As a teacher, we look at the word “challenge” through so many different lenses that it is hard to clearly define what failure is and is NOT in education. Some argue that you have to fail to learn, but any parent who has watched the soul of a sweet child crushed before their eyes when they witness the heartache of “not getting it right” over and over again might disagree. The implications of failure are far deeper than just an opportunity for learning or a challenging lesson that is received.
So how do parents weigh in when a teacher is rejecting the idea of failure, or in fact, celebrating a child that has not only failed at something but in fact, gained knowledge while doing so? Is challenge a sign of failure or a sign of learning? For generations, parents have frowned, punished and issued consequences for failing grades. In the last decade or so, the shift in grading has also shifted our thinking in passing, failing and mastering lessons in the classroom. The term “proficient” has been coined to casually imply that the child can understand and use most of the content. The phrase “College and Career Ready” is a step above proficient and its wordiness is enough to get parents buzzing about what their child’s educational goals may implore in the near future.
With the shift in mindset, grading, testing, and academic competition, there is a newly vocal group of parents expressing the need to authentically challenge their children. These parents truly want their children to be engaged in learning that is meaningful and asks youngsters to solve their own problems. The curriculum, test preparation, and textbooks are disconnected from the skill set that a young adult needs to be “College and Career Ready.” In the last two years, I have worked with parents of six, seven and eight-year-olds that are explicit in asking me, as the teacher, to make things uncomfortable for their children when learning. Their motive is to ensure that their child not only knows what it feels like to make mistakes, challenge ideas and question presentation, but also how to solve their own problems when they do fail. They have repeatedly said that they want their child to feel “challenged.” This idea is much different from telling a child that they did not spell a word correctly or followed the steps to a math equation incorrectly.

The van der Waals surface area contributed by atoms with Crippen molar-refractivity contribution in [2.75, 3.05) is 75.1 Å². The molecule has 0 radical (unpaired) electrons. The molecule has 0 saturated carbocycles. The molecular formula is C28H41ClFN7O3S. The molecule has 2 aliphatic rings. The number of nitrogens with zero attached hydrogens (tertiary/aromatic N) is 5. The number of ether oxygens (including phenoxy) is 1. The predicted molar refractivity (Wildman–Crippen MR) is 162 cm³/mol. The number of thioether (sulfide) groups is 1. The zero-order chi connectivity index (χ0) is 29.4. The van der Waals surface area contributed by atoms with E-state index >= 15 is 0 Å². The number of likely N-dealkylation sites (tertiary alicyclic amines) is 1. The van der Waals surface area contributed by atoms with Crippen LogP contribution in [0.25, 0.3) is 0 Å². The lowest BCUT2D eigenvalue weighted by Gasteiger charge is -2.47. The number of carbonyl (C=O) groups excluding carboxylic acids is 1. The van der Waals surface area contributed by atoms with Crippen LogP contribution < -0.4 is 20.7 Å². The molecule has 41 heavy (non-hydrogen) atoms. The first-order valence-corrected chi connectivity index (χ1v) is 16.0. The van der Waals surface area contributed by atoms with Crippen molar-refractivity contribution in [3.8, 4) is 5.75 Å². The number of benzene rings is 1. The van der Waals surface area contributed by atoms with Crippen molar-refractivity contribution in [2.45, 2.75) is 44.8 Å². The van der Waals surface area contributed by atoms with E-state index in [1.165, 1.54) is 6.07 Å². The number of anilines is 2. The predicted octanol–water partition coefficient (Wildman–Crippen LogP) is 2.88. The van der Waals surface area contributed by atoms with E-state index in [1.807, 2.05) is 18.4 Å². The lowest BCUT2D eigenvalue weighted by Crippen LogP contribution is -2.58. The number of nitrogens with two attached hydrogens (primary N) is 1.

A challenging teacher springs inquiry. This teacher develops not only the questions that go beyond the surface to foster engagement but the questions that don’t have answers. When teachers ask children challenging questions, “I don’t know” is no longer an option for a response. Instead of yes, no, true or false, teachers probe with “why” or “why not” and the problem-solving unravels.
Parents want their children to question and problem-solve because it fosters independence, as well as open-mindedness. Our world is not one dimensioned, and neither should our education system. Technology integration has stupefied learning and parents don’t have the time or energy to enhance the minutes lost in a classroom where the child is showing proficiency, but capable of so much more. By pushing children, allowing them to fail and then helping them problem solve towards their own successes and answers, we move past proficient and onto a skill set that is needed for careers, parenthood and beyond. Google can give a one-line answer with YouTube video supports and visual aids, but what happens when we lose the WI-fi signal?
In our next set of college and career prep courses, students will have to be reconstructors and innovators. This generation is counting on the incoming to help solve technology problems today that they couldn’t have predicted by anyone twenty years ago. This gives the teaching job another unique dimension, but it also allows education to redefine failure, growth, and learning in a world that badly needs refining of all these factors as we walk today. Parents are being challenged to problem solve on their own, they now want to plant the seeds for our future sowers. The positive cycle of “challenge” will change and mold our next set of graduates, who are in turn our future parents, future teachers and in the end, future of the world, which is precisely what we want, since we are all seeking for that greatest ‘good.’